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  3. This post has such brilliant timing because I've been particularly sick of my Facebook feed being inundated with pithy memes. "Live today like it's your last". Okay so I should spend all of my money to go swim in a water cave in Mexico? Bully! And then tomorrow comes and whoops, I don't have money for food now. Shit.

    There has to be a happy medium. People need to be reminded to "live a little" but sometimes it's just not practical. I made a lot of difficult choices this past year to pursue my dream of writing professionally and my book is just about ready to be scorned by agents all over the world. If I am not able to make a living off of my writing after a certain time frame, then I'll go back to medical coding. That's been real. I think it's a happy medium. I took the chance and pursued my dream--no matter what I can always say that--but need to live (in the mundane food/shelter/health sense, not the sparkling "you gotta LIVE LIFE, baby!" sense.)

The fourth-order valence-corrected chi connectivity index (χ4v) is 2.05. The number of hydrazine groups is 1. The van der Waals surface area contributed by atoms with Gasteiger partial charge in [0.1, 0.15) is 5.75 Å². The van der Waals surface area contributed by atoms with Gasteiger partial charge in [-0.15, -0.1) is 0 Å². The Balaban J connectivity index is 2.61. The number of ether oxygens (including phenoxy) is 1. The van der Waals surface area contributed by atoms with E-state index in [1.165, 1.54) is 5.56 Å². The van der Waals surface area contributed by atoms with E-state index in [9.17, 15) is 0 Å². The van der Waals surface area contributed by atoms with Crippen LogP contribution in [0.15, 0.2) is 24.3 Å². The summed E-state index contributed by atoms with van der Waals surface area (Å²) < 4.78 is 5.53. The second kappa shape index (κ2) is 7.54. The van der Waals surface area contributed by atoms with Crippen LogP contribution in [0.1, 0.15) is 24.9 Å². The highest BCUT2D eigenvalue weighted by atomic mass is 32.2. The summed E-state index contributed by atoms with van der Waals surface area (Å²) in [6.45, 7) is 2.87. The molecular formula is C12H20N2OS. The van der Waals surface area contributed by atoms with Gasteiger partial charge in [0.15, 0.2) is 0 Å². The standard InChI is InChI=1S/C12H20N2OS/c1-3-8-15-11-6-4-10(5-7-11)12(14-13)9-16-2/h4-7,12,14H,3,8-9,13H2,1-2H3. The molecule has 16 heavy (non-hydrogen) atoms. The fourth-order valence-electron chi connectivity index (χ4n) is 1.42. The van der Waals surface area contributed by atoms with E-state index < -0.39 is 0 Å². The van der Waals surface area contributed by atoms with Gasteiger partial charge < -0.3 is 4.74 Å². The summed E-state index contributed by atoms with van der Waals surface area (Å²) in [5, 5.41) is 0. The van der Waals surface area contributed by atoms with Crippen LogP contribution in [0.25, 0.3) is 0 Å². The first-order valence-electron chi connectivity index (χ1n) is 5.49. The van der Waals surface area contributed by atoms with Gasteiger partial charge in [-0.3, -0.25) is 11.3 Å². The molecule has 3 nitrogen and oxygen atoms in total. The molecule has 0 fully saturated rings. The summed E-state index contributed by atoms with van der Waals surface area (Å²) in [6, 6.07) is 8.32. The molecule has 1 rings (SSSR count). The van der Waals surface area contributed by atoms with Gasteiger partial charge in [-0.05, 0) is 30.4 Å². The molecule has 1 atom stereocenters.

Balance.

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    Replies
    1. I really fucking hate how many typos I make.

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    2. NO!!! Don't go back to medical coding!!! Those that scorn your writing would regret it later I am certain.

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  4. How do you demonstrate a standing ovation in a comments form? Imagine me, standing in front of my screen, clapping slowly and with intention :) Awesome post, well written (as always) and spot on. Well, I do kinda feel that you have to really adjust your life if you're going to try and follow your dreams. Hubby and I were SKINT man for the first two years of our business, but NOW, NOW baby, it was all worth while. Still don't have enough money to travel the world mind you. Although we talk often of plans to buy an old Combi and head off with the kids on our travels. See a beaten up old combi driving down the yellowed streets of Boston with a couple of would be Hippys and two small boys hanging out the back? Flag us down!

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  5. I agree with WeezaFish - Standing O darling.